Collecting bottles, tossing leftovers, taking out the garbage
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Chaco Canyon, New Mexico
This land is dry and hard, and the wind can blow for days without relief. Outside the canyon, nothing stops it. Standing on my front porch, I can look through a gap in the canyon wall and across forty miles of greasewood and saltbush to a distant butte on the southern horizon. The land there is an arid plain, broken only by shallow arroyos, sandstone outcrops, and barren dunes. It is empty and open to the sky, offering no protection.
I was standing at my kitchen window drinking a glass of water when the truck pulled up. Visitors usually mean trouble, so I waited for one of the men to come to the door. He explained that he was the maintenance man at the oil well near Red Mesa, south of the canyon. The other man, still in the truck, was the geologist. The woman with them had wandered into their tiny residential compound late the night before, setting off the dogs and rousing them out of bed. She had been skittish and wary of them, but they had finally coaxed her into their trailer with promises of food and water. At the table she began to talk nervously, telling them that she had been wandering on the nearby mesas and across the desert floor for ten days, eating berries and drinking water from potholes in the slick rock.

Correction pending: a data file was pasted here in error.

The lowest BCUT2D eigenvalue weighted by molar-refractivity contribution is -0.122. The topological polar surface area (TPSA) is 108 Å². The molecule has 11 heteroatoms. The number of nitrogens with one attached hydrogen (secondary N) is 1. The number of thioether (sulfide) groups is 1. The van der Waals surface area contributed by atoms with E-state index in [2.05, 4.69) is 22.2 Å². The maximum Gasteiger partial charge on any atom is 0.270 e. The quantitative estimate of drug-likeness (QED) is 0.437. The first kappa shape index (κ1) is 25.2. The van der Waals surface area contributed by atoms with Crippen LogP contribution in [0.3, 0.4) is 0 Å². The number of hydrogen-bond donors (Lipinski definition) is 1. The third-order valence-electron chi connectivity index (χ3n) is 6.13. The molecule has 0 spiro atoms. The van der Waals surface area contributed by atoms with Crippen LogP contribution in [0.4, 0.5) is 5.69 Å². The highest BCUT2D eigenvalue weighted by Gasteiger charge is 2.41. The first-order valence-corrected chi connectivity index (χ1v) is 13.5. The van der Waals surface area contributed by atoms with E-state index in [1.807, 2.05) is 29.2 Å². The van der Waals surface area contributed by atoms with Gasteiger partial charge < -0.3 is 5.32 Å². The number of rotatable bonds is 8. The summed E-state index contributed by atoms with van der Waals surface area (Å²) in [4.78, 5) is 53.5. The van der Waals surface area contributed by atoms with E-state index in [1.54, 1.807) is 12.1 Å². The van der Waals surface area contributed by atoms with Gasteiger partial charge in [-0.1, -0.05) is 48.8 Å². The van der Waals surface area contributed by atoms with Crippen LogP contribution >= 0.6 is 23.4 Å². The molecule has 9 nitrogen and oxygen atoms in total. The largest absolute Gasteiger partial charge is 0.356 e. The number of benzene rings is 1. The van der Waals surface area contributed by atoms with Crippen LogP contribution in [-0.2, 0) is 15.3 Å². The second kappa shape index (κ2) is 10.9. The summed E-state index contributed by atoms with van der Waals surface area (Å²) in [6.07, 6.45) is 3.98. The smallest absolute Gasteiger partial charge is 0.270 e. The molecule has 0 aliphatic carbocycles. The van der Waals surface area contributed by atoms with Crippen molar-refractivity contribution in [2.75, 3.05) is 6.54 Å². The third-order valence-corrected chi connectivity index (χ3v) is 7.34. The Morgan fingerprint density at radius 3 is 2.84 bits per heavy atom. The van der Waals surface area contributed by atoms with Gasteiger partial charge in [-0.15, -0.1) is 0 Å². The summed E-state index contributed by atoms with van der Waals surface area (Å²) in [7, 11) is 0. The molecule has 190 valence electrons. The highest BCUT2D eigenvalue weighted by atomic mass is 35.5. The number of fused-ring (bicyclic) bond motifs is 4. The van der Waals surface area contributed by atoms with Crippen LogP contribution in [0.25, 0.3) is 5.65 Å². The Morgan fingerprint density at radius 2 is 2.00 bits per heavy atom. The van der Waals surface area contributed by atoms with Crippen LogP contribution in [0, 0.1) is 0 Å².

They didn’t know what to do with her — they couldn’t keep her with them at the well — and they knew we had a phone. As she climbed out of the cab of the truck, I recognized her: she had hitchhiked into the park a couple of weeks before and stayed alone in our campground for a few days. She had been furtive then too, disappearing into the back country during the day and concealing herself in her tent at night. Other visitors had worried about her and tried to talk to her. She had left the park on foot, and when my roommate had jogged by her on the road and said hello, she had responded tersely.
“Up yours,” she said.
She sat on my front steps while we talked quietly above her. As I watched, she pulled her gray-streaked hair up into a bun, pinning it carefully in place. She was a small, frail-looking woman, with a delicate nose, famished cheeks, and deep-set eyes. She was wearing ragged cutoffs and a faded short-sleeved blouse, and her legs and arms were deeply tanned. You could have broken them like pieces of kindling. She turned on the step and spoke to us.
“I won’t go back. You don’t know how bad these last nine months have been. You have no idea. He had no right to do what he did.”
When my roommate came home in his uniform, she moved away and eyed him suspiciously.
She went into the trailer to the bathroom, and we could hear her opening and closing cabinets. I hoped she wasn’t looking for pills or razor blades.